The re-arrival of Lampkin in Pittsburgh was the closing element in the agents' determination of probable cause. They had no choic but to apprehend this individual at that time. As we have seen there was no opportunity to obtain a warrant since appellant could easily have disposed of the drugs. Probable cause did exist. In our judgment the arrest was validly made.
One remaining query is whether or not the search, which produced the heroin in possession of appellant, was reasonable and incident to the lawful arrest. When the arrest is valid, petitioner's person and immediate surroundings can lawfully be searched. The right to search the person incident to arrest always have been recognized in this country and in England. Weeks v. United States, 232 U.S. 383, 392, 34 S. Ct. 341, 58 L. Ed. 652 (1914); United States v. Rabinowitz, 339 U.S. 56, 60, 70 S. Ct. 430, 94 L. Ed. 653 (1950). Since the drug was found in Lampkin's pocket and the arrest valid, the heroin was lawfully discovered and held by the agents. The motion to suppress it must accordingly be denied.
The judgment of the district court will be affirmed.
VAN DUSEN, Circuit Judge (dissenting).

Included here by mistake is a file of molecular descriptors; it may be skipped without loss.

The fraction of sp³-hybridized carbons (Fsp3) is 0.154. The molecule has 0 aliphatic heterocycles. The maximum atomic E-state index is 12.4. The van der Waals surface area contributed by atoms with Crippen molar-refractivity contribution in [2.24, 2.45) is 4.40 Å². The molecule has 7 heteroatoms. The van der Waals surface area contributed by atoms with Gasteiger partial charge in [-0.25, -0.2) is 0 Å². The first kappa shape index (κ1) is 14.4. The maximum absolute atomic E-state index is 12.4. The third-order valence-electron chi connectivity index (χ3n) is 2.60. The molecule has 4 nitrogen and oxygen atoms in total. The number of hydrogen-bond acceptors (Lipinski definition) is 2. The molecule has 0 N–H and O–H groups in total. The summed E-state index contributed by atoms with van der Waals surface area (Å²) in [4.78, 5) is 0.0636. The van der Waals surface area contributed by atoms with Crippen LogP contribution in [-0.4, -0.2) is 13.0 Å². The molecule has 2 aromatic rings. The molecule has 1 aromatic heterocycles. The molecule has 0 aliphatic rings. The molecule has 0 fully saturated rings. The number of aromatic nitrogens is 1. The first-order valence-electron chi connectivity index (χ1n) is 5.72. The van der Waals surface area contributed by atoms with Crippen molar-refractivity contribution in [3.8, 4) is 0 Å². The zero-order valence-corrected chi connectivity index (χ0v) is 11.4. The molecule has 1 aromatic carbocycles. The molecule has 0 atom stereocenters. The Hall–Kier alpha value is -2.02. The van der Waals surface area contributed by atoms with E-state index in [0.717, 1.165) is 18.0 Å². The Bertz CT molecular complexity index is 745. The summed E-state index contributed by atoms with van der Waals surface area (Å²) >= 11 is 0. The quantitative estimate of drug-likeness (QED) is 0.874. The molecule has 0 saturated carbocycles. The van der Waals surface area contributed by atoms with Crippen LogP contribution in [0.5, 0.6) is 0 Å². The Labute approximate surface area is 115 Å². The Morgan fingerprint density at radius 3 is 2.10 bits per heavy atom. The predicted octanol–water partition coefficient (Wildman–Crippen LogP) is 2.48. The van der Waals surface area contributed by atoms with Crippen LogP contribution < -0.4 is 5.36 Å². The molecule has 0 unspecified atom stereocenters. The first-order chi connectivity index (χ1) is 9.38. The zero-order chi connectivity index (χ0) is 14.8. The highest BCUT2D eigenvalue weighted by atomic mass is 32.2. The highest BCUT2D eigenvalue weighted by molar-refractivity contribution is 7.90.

I respectfully dissent from the majority's conclusion that the federal agents had constitutionally adequate probable cause to arrest and search Lampkin as they did at the Greater Pittsburgh Airport Terminal on June 3, 1970, and believe that at the least the judgment of conviction and sentence should be vacated and the case remanded to the district court for further findings in light of the Supreme Court's decision in Whiteley v. Warden, 401 U.S. 560, 91 S. Ct. 1031, 28 L. Ed. 2d 306 (1971). I agree with the majority that Lampkin was arrested at the instant that the federal agents approached him with their guns drawn and detained him, before they had asked him his name, and that this detention was not simply a "stop and frisk" which may be justified by less stringent probable cause standards, see Terry v. Ohio, 392 U.S. 1, 88 S. Ct. 1868, 20 L. Ed. 2d 889 (1968); United States v. Fields, 458 F.2d 1194 (3d Cir., 1972). Thus, as the majority states, whether Lampkin's arrest was constitutionally valid will depend upon whether the record before the district court supports the conclusion that at the moment that the federal officers approached Lampkin "the officers had probable cause to make it -- whether at that moment the facts and circumstances within their knowledge and of which they had reasonably trustworthy information, were sufficient to warrant a prudent man in believing that the petitioner had been or was committing an offense." Beck v. Ohio, 379 U.S. 89, 91, 85 S. Ct. 223, 225, 13 L. Ed. 2d 142 (1964).*fn1